Things used to be heavy. Not the devil-behind-contacts heavy of Wes Borland and the Bizkit boys or the living-dead-comic-book heavy of Rob Zombie. More like the whoa-dude-that’s-deep kind of heavy, where, regardless of sonic overtones, there was some serious synapse firings going on. Music used to have a message, something that you could grab hold of and ponder for a while. Yeah, there was always the fluff, but usually somewhere, someone was saying something.
That’s not really the case anymore. With the onslaught of vacuous teen pop and the testosterone posturing of neo metal, intelligent rock—minus the possibly defunct Rage Against the Machine—seems to have slipped to the fringe. You have to do some serious detective work to find rock that isn’t about a hot guy, farting or male bravado. Smart people have never been cool. And hey, who wants to think when you could be bouncing along to Britney Spears as she apologizes for doing something—whatever it might be—again.
Daryl Taberski is trying to change that. Sure, he might look one step away from being a day trader, but he’s working to bring some brains back to rock. His band, the Buffalo-based hardcore group Snapcase, has spent the last decade smashing together the two definitions of heavy with all the glee of a kid playing crash-up derby with his Hot Wheels. While the rest of the group roles through riffs that could peel the fake scars right off Rob Zombie’s face, Taberski is busy caterwauling out lyrics that seem like they came from a Norton’s Anthology of Self-Help Poetry.
“If you’re a heavy band they think you’re angry and violent,” Taberski says. “That’s just not the case with us. We try to be more intelligent about it.”
Example: “Typecast Modulator,” the first single off that band’s last disc, Designs for Automation (Victory Records). Distortion crashes like 30-foot breakers. The rhythms are relentless. And behind it all Taberski is belting out lines like, “Don’t paint us the perfect picture/We have visions of our own/Don’t give us the safe interpretation/We want to know the ugly truth.” Taberski says it’s just his way of trying to tell people that they have the power to face anything in the world.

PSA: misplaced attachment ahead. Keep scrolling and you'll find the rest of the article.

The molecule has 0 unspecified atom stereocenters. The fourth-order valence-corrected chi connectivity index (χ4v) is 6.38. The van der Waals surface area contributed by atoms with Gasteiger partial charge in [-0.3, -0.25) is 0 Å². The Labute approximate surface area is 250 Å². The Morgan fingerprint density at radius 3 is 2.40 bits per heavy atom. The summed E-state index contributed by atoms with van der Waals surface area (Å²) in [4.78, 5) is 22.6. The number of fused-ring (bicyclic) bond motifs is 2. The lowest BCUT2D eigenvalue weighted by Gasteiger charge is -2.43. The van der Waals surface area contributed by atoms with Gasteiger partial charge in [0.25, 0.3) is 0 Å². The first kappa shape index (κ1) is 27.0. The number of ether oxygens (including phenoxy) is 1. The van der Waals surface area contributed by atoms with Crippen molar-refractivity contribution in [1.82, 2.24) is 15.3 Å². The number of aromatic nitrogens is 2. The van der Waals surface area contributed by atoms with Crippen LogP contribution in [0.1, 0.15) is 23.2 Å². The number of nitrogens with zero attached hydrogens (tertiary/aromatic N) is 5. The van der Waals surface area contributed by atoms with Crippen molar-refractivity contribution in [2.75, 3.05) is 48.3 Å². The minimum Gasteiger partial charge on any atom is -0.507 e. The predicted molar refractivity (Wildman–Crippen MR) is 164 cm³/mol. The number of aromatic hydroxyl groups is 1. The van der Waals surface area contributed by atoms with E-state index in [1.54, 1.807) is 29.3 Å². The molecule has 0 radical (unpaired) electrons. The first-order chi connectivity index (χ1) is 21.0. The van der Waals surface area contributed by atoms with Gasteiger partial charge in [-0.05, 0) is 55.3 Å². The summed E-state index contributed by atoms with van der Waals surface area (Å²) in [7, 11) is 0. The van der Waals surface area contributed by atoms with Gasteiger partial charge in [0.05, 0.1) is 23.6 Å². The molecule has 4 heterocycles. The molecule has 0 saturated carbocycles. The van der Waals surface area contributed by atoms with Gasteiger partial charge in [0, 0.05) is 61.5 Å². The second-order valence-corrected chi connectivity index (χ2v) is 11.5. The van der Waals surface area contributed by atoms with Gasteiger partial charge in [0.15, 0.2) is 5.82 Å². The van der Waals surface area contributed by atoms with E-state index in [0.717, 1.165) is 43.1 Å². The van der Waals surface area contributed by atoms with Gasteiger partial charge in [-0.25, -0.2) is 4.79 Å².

“I just want to create more confidence in people rather than just say this sucks or that sucks or the country sucks,” Taberski says. “We tell people to get up and do something about it. We tell people to be confident in their own decisions rather than listen to other people.”
It’s what got Snapcase noticed in the first place. When the group’s first disc, Lookinglasself, came out in ’95, the quintet scored some early recognition for its blend of power and positivity. But even with the accolades, the group couldn’t really push things too hard. Everyone in Snapcase was trying to live normal lives as well—Taberski was doing time at a crisis hotline, guitarist Jon Salemi built hotrods, drummer Tim Redmond was even going for his doctorate in political science. By the time the group got a slot on the ’97 Warped Tour, it was overload. “Before we were involved in school, full-time jobs, or both. The band got to be too much and everything suffered,” Taberski says.
It’s part of the reason that after the Warped Tour, Snapcase folded for a while, taking time to re-evaluate what was going on. Eventually everyone realized that, at least for now, the band is top priority. “We realized that if we wanted to go further we’d have to make some sacrifices,” Taberski says.
Those sacrifices have paid off. While Snapcase isn’t dominating the charts, the group has become one of the most successful bands in the hardcore underground. Designs for Automation became the group’s biggest disc to date; its success led to 15 months of road work, a slot co-headlining last year’s Warped Tour, and a jaunt around Europe with NoFX and the Mighty Mighty Bosstones. It’s all more than Taberski every imaged.
“We never really thought about being successful. I was just happy to be in a band, record a demo tape and open for some cool bands we liked. Since then it’s just grown. It’s hard to believe.”
Part of the reason might be that Snapcase has always been honest with all its beliefs while never straight-up preaching. All five members subscribe to the straight-edge credo—the whole clean-living, liberal-leaning philosophy that sprang for early ’80s hardcore. But the group has never used its beliefs as a ploy for publicity, given soapbox sermons from stage, or lectured other bands it has toured with—even when Snapcase had to stand by and watch Limp Bizkit get 12 girls to disrobe during a show in Raleigh, N.C. Taberski says to do that would go against the “free-thinkers rule” mantra Snapcase lives by.
“It’s part of the reason I try to steer away from any one message. Yeah, no one in the band drinks or smokes, but I don’t get up and preach about it. We try to let people make up their own minds. If they want to be straight-edge, that’s fine with me. But we want people to come to that conclusion themselves, not because some guy in a band said you should do it.”
Snapcase opens for Face to Face at the Utah State Fairpark Promontory Bldg., 155 N. 1000 West, Sunday Feb. 25, 6 p.m.